OTTAWA – The federal cabinet approved the full, eye-popping $25 billion cost of the F-35 stealth fighter in two stages during 2008, auditor general Michael Ferguson told a parliamentary committee on Thursday.
Opposition parties said Ferguson’s finding is critical to deciding whether the Harper government was deceived by National Defence and Public Works officials over the full implications of the costly program or if it was a willing participant in what the auditor general said was an effort to hide the full expense from the public.
“The number of $25 billion was established by Defence that included both the purchase and the maintenance cost and the budgets were approved through (the) normal process,” Ferguson said in support of his explosive audit.
He said he couldn’t say “who saw what (and) when” among cabinet — or why in defending against criticism from the parliamentary budget officer in the spring of 2011, government ministers chose to use the lower $14.7 billion figure. Both Treasury Board and National Defence rules require all costs for the lifespan of a major purchase to be included in estimates.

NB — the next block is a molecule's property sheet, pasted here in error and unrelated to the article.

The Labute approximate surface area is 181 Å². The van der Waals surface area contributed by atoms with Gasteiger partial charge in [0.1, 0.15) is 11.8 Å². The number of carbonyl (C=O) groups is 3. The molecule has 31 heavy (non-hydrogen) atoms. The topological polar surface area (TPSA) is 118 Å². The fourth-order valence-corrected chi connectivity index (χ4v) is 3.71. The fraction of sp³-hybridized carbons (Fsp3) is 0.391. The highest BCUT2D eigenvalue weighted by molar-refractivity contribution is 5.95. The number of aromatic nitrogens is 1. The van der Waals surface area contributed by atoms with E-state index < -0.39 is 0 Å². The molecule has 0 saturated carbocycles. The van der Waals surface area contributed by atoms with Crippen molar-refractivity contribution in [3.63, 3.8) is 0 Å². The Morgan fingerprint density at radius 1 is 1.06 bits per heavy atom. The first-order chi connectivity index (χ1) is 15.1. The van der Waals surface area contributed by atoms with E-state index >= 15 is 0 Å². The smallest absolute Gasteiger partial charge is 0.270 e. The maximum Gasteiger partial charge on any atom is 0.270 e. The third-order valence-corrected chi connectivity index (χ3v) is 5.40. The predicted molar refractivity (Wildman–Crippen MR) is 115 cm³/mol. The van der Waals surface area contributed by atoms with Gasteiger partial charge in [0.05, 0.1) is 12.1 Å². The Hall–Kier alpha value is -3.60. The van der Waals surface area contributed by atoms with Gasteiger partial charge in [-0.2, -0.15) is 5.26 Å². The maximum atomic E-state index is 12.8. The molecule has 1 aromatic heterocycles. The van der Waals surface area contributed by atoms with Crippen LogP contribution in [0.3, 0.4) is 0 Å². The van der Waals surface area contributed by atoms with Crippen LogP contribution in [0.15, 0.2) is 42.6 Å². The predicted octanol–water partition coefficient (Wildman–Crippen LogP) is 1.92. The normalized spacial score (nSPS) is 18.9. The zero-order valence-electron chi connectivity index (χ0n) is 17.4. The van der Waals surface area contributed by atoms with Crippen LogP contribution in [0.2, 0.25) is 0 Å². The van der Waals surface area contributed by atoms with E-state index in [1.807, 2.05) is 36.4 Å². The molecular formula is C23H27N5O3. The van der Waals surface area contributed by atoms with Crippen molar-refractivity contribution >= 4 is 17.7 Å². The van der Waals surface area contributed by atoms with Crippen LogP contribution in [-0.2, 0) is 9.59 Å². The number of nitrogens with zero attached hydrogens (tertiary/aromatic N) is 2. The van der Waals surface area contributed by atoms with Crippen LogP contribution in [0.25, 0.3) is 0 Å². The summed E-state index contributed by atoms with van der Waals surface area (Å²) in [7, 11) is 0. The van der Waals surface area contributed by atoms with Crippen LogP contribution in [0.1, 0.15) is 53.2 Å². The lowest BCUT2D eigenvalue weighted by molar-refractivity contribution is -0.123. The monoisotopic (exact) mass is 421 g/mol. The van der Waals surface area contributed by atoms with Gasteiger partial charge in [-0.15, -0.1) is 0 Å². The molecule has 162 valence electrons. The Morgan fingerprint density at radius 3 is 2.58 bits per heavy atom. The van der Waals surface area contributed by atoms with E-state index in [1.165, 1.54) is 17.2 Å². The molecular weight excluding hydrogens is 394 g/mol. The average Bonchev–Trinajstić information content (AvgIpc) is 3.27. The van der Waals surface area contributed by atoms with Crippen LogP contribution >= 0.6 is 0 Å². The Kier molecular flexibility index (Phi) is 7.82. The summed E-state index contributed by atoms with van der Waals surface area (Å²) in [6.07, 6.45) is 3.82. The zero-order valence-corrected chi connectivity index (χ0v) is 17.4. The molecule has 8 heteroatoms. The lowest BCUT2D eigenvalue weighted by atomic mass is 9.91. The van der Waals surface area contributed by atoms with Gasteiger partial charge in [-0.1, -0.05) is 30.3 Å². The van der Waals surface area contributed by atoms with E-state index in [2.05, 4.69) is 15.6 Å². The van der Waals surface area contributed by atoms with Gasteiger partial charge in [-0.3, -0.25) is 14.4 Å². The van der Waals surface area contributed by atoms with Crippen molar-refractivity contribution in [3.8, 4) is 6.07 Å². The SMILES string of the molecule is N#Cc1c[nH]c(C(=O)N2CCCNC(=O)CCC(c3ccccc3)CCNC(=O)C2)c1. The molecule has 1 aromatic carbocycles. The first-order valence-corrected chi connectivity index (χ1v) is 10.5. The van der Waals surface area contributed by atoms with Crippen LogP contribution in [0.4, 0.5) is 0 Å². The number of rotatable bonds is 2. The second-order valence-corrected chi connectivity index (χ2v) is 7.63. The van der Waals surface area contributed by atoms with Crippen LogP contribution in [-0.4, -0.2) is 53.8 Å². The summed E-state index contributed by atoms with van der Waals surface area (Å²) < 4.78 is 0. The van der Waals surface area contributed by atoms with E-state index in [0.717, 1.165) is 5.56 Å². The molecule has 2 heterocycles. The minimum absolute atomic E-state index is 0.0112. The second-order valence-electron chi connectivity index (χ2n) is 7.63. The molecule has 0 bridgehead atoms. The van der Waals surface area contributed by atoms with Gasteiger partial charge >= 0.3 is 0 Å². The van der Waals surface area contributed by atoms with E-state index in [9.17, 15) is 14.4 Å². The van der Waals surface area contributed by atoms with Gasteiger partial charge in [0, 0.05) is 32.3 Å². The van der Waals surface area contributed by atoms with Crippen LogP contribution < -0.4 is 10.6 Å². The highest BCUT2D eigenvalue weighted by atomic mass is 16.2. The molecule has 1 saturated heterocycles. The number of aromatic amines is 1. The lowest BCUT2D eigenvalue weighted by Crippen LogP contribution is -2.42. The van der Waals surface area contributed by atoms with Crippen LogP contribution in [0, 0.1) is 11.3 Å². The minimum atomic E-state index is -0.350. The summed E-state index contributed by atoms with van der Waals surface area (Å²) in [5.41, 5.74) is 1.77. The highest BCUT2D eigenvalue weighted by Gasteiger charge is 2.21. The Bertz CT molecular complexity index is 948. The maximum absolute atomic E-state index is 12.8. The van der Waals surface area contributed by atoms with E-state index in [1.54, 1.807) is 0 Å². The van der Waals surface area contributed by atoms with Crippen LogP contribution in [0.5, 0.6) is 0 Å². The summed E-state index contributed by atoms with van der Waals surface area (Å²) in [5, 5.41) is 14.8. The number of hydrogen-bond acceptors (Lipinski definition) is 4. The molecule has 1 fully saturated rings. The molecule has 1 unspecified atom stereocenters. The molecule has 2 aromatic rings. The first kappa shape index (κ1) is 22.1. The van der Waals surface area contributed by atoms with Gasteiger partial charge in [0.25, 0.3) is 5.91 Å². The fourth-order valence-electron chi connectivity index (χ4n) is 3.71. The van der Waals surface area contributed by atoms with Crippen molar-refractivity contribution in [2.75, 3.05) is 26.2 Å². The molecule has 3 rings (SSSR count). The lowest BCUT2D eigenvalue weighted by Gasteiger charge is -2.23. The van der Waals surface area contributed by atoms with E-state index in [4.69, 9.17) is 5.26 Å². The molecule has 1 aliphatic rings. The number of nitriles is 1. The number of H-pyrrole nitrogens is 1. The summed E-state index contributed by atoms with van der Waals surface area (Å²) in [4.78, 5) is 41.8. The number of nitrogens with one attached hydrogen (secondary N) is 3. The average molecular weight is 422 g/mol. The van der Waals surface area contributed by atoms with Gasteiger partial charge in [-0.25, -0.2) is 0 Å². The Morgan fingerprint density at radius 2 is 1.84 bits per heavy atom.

Ferguson said significant costs were left out of the government’s public statements. Defence Minister Peter MacKay has acknowledged he was aware of the differing figures, but both he and Prime Minister Stephen Harper have described using the full life-cycle cost as an accounting difference.
Conservative MPs dug in a new line of defence during Thursday’s House of Commons public accounts committee meeting, painting the numbers in the auditor general’s scathing report as mere estimates.
Alberta MP Laurie Hawn, a former air force officer, insisted the only solid figure was the $9 billion purchase price, which the government has promised would not be exceeded.
There’s been considerable debate over the purchase price of the aircraft as well as how much the radar-evading jets will cost
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